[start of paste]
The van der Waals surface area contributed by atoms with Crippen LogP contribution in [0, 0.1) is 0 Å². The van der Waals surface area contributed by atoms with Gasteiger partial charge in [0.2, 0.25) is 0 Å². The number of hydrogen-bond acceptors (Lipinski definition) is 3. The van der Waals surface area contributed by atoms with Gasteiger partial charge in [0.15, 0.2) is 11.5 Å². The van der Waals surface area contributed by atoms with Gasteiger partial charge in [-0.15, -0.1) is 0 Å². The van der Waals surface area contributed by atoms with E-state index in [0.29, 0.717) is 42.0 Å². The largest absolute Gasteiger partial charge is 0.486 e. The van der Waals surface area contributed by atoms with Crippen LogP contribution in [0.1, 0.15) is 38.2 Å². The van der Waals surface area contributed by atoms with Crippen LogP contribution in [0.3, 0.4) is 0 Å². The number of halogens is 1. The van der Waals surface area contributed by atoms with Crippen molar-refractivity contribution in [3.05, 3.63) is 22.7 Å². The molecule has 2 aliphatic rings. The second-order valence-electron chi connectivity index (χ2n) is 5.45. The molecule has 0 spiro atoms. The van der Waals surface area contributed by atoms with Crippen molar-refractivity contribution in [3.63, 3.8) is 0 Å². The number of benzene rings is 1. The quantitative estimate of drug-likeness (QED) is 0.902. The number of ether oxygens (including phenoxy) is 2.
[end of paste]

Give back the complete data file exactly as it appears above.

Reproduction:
The van der Waals surface area contributed by atoms with Crippen LogP contribution in [0, 0.1) is 0 Å². The van der Waals surface area contributed by atoms with Gasteiger partial charge in [0.2, 0.25) is 0 Å². The number of hydrogen-bond acceptors (Lipinski definition) is 3. The van der Waals surface area contributed by atoms with Gasteiger partial charge in [0.15, 0.2) is 11.5 Å². The van der Waals surface area contributed by atoms with Gasteiger partial charge in [-0.15, -0.1) is 0 Å². The van der Waals surface area contributed by atoms with E-state index in [0.29, 0.717) is 42.0 Å². The largest absolute Gasteiger partial charge is 0.486 e. The van der Waals surface area contributed by atoms with Crippen LogP contribution in [0.1, 0.15) is 38.2 Å². The van der Waals surface area contributed by atoms with Crippen LogP contribution in [0.3, 0.4) is 0 Å². The number of halogens is 1. The van der Waals surface area contributed by atoms with Crippen molar-refractivity contribution in [3.05, 3.63) is 22.7 Å². The molecule has 2 aliphatic rings. The second-order valence-electron chi connectivity index (χ2n) is 5.45. The molecule has 0 spiro atoms. The van der Waals surface area contributed by atoms with Crippen molar-refractivity contribution in [3.63, 3.8) is 0 Å². The number of benzene rings is 1. The quantitative estimate of drug-likeness (QED) is 0.902. The number of ether oxygens (including phenoxy) is 2.